Heaven on wheels
Published 10:56 am Wednesday, October 15, 2008
FRANKLIN — Banana seats. Sissy bars. Head badges. Apehangers.
They’re bicycle terms. Not sure what they mean?
The Rolling Hills Bicycle Shop would be an excellent place to find out.
Owner Freddie Jackson has had a love of bicycles since he was a child and his enthusiasm is evident as soon as one steps foot through the back door of the shop.
“He’s been collecting bikes for 35 years,” Manager Alex Roberts said during a tour on Tuesday. “He still has the first bike he ever had.”
This is an enterprise built from other people’s junk — literally.
About 4,000 bicycles of all shapes and sizes line the 10,000-square-foot shop. There are banana seat bikes and Schwinns, cruisers and track bikes. In the front there are bikes that help hawk ice cream and one four-wheel bike made for two people to ride a beach boardwalk.
Most of the bicycles need some degree of cleaning and restoration. Many were dirtied from the flooding of 1999. The building needed to be spruced up too, but since much of the building is concrete wall and I-beams, it did not receive too much damage, Roberts said.
A pedi-cab in the workshop is being restored, and Roberts said he’s trying to figure out a way to install an ipod sound system on it.
Most of the bikes in the storage area were saved from dump sites or garbage bins.
“People don’t pay attention to what they have and they throw it away,” Roberts said, surveying the three-deep pile of bicycles behind him.
A pre-1970s Schwinn bicycle, especially with the decal intact, is worth holding on to, Roberts noted.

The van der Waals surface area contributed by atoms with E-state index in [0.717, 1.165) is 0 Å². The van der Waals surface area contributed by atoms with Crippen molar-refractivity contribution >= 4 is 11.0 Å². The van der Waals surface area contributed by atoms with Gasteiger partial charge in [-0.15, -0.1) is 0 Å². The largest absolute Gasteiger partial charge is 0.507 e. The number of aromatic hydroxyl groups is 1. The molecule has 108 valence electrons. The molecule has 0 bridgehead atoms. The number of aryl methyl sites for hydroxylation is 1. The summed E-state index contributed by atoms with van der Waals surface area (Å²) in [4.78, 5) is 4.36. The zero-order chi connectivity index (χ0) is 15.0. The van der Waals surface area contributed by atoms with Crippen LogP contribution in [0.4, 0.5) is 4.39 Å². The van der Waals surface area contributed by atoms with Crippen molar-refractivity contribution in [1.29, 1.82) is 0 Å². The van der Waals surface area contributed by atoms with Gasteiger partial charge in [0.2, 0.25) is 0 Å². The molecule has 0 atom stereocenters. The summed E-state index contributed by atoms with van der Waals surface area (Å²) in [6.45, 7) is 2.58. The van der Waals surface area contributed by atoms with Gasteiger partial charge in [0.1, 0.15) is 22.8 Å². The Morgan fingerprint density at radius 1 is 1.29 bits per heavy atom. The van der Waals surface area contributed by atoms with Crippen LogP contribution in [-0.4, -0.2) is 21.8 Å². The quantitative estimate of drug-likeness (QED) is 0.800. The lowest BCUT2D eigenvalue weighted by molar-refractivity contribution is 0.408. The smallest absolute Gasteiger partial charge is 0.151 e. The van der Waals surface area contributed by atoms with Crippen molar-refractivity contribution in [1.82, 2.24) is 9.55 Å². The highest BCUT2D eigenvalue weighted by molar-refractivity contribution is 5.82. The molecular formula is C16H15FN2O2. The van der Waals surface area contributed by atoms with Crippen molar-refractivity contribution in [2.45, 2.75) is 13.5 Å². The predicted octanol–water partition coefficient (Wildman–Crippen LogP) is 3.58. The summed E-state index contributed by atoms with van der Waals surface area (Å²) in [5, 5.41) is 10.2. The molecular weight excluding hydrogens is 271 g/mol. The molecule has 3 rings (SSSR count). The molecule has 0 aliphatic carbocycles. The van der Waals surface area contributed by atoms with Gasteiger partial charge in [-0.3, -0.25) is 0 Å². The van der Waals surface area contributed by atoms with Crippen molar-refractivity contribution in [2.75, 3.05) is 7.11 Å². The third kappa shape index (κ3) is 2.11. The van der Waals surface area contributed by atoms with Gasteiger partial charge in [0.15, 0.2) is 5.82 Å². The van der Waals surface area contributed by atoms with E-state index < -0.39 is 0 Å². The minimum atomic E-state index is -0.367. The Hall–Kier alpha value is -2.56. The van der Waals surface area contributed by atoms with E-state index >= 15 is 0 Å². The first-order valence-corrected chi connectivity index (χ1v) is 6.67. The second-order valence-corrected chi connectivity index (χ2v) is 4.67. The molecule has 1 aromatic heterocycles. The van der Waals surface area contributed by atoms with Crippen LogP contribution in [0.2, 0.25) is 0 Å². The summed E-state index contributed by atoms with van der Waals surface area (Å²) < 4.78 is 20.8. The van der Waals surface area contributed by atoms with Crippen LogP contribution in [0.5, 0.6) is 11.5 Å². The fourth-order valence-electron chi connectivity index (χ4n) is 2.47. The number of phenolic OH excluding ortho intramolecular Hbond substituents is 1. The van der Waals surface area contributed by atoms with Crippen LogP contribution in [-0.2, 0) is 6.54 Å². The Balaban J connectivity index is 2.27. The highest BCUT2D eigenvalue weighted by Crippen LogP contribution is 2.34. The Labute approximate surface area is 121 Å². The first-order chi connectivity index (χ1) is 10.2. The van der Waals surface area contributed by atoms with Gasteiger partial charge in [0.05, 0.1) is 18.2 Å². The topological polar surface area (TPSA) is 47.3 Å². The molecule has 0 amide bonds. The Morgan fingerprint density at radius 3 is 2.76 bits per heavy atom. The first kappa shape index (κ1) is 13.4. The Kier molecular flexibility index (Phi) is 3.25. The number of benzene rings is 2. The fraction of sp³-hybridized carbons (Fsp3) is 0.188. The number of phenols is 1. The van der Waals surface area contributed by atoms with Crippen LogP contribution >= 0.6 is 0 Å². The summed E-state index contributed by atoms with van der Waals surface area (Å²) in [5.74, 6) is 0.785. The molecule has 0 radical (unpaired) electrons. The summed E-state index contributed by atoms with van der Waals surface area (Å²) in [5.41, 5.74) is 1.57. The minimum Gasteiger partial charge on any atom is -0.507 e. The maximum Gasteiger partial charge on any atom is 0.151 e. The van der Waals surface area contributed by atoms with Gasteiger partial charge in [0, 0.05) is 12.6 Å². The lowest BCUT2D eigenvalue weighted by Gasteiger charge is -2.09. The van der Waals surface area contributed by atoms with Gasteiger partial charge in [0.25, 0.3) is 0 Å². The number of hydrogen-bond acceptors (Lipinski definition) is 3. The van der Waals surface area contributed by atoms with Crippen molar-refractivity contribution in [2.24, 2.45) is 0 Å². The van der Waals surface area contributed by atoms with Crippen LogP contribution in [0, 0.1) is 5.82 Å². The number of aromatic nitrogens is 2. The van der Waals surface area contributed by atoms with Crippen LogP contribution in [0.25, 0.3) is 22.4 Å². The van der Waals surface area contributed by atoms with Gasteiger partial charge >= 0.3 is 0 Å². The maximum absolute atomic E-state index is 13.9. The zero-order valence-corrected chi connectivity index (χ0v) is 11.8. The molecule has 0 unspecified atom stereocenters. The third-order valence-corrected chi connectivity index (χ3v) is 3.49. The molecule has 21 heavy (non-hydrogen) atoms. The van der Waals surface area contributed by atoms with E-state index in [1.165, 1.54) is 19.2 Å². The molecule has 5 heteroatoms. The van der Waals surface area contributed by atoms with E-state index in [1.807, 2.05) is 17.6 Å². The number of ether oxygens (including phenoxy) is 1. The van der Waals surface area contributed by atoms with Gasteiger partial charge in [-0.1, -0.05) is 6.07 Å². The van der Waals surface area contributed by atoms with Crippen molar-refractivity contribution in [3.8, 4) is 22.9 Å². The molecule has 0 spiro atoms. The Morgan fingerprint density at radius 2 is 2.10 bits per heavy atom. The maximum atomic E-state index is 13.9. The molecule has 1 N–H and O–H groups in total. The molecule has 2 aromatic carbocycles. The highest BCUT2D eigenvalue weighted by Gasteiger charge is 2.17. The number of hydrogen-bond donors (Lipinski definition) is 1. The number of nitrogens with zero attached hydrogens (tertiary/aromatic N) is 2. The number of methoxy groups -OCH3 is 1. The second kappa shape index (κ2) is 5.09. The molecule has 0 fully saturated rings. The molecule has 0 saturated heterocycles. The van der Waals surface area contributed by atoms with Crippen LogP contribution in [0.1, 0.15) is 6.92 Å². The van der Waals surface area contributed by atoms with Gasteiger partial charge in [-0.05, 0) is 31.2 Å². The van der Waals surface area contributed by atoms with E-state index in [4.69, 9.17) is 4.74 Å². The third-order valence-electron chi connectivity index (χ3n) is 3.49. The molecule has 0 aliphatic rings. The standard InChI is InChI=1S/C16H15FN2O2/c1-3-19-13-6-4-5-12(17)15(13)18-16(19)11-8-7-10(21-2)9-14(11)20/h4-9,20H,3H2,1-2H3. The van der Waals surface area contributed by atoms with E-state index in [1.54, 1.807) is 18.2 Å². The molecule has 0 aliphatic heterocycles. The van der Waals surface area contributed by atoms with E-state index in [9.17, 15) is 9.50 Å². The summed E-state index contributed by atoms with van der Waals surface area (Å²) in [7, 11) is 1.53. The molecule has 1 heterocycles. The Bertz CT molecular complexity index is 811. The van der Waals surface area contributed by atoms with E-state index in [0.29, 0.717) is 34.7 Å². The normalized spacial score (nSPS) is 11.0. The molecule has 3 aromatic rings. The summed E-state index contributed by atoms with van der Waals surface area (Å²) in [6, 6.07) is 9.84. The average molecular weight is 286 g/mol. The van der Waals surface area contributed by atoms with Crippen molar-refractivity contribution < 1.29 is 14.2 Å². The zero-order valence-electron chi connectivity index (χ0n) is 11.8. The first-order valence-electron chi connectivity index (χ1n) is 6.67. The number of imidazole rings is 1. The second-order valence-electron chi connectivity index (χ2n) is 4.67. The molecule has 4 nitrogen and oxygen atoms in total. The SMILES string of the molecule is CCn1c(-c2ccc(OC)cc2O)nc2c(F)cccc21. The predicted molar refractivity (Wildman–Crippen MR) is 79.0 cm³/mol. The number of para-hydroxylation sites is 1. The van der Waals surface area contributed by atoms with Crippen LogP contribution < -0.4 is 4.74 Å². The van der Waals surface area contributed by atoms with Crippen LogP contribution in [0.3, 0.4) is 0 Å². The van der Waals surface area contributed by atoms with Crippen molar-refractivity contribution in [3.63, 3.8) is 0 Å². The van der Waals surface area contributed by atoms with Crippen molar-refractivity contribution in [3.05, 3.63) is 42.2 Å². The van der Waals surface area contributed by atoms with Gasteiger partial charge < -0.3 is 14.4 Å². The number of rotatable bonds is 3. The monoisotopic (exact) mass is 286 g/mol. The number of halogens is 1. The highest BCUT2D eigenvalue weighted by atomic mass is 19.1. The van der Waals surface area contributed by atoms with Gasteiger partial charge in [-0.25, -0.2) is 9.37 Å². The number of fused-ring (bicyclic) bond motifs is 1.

“The original decal is worth more than the bike itself,” he said.
Any bicycle that has a two-toned seat is probably a classic, too.
Some of the bicycles in the storage area are waiting to be restored, and others are used for parts.
“We make most of our money off of repairs,” Roberts said. “Anything that has to do with a bike, we do it.”
Jackson specializes in road bikes. Roberts does BMX stunts.
“We also do skateboards,” Roberts said. “We deal a lot with customization.”
Roberts said a lot of people come into the shop and talk about gas prices. But the No. 1 reason people want a bike is to get exercise.
“They want to stay in shape,” he said. “A lot of people come in here fresh out of surgery. They need it for rehab.”
For his part, Roberts said biking gave him the confidence he lacked.
“I’ve gone further in my life since I got on a bike,” he said.
Jackson also owns a shop in Newport News. The Franklin shop is open from noon to 6 p.m. Tuesday through Saturday. Jackson said he has plans to turn part of the store into a bicycle museum.